Book #64: Mercier and Camier

Mercier and Camier was my first contact with Samuel Beckett. Prior to my reading to this, all I knew about him was from the show Gilmore Girls.

At one point Emily is complaining to Richard about something, but he’s reading and not listening. She whines that he isn’t listening. He says something to the effect of, “Sorry, it takes a minute to emerge from Beckett. He’s a strange man.”

I guess I was expecting something more bizarre than what I got with Mercier and Camier. I’m told, though, that this is one of Beckett’s more accessible works, so maybe that’s the reason. I’ve also heard that people who study Beckett hate this book. They say it doesn’t fit with the rest of his amazing body of work.

I’m not sure what I say.

Though I haven’t read any of Beckett’s other works, I’m fairly comfortable guessing that Mercier and Camier isn’t nearly as profound as other books he’s written.

However, I think that there’s something about the futility of what Mercier and Camier are doing that fits in nicely with (what I imagine) the rest of Beckett’s works. Basically, two men, Mercier and Camier, are compelled to go on a journey. They have to leave. And they have to leave now. Or tomorrow morning. Or after they repeatedly miss each other at the meeting point, as they wait, decide to take a walk and check the meeting point again, and then return to find the other not there.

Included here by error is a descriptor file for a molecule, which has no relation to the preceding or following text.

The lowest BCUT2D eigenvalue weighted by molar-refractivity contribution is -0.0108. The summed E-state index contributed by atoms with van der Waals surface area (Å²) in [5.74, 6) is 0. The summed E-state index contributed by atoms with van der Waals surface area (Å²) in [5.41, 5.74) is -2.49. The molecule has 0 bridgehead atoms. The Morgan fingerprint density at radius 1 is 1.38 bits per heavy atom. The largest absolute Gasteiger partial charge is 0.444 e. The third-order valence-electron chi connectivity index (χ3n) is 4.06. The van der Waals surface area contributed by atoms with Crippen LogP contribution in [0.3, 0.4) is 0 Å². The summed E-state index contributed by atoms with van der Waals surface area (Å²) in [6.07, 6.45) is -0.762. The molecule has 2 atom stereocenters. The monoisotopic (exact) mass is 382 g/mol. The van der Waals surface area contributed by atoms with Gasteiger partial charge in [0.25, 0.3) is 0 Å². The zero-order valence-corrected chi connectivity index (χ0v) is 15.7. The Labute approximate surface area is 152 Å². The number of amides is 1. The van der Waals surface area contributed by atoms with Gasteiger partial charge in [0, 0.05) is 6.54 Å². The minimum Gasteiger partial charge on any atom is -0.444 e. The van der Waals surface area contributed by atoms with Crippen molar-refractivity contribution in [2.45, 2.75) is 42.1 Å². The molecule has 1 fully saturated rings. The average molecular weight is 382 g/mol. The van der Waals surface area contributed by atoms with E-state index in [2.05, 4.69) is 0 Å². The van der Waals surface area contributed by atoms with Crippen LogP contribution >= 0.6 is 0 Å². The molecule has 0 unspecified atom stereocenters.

It’s never clear what, exactly, the men are trying to accomplish or where they’re going. They leave wander around their city, they leave their city, they come back to their city. They never really get anywhere, but it’s dreadfully important that they’re going.

The book is funny (see what I wrote about them repeatedly showing up at the meeting point and just missing each other). The narrator is very dry, and the characters have an odd logic sometimes.

Overall, I think Mercier and Camier is an interesting read. I wouldn’t recommend it if you don’t want to accidentally be drawn into contemplating the futility of everything we do, even if we think it’s important, but it’s still pretty interesting.

As to whether it deserves the flack it gets from some scholars, I’ll have to read more Beckett and report back.

Rating: ****
Up Next: The Master


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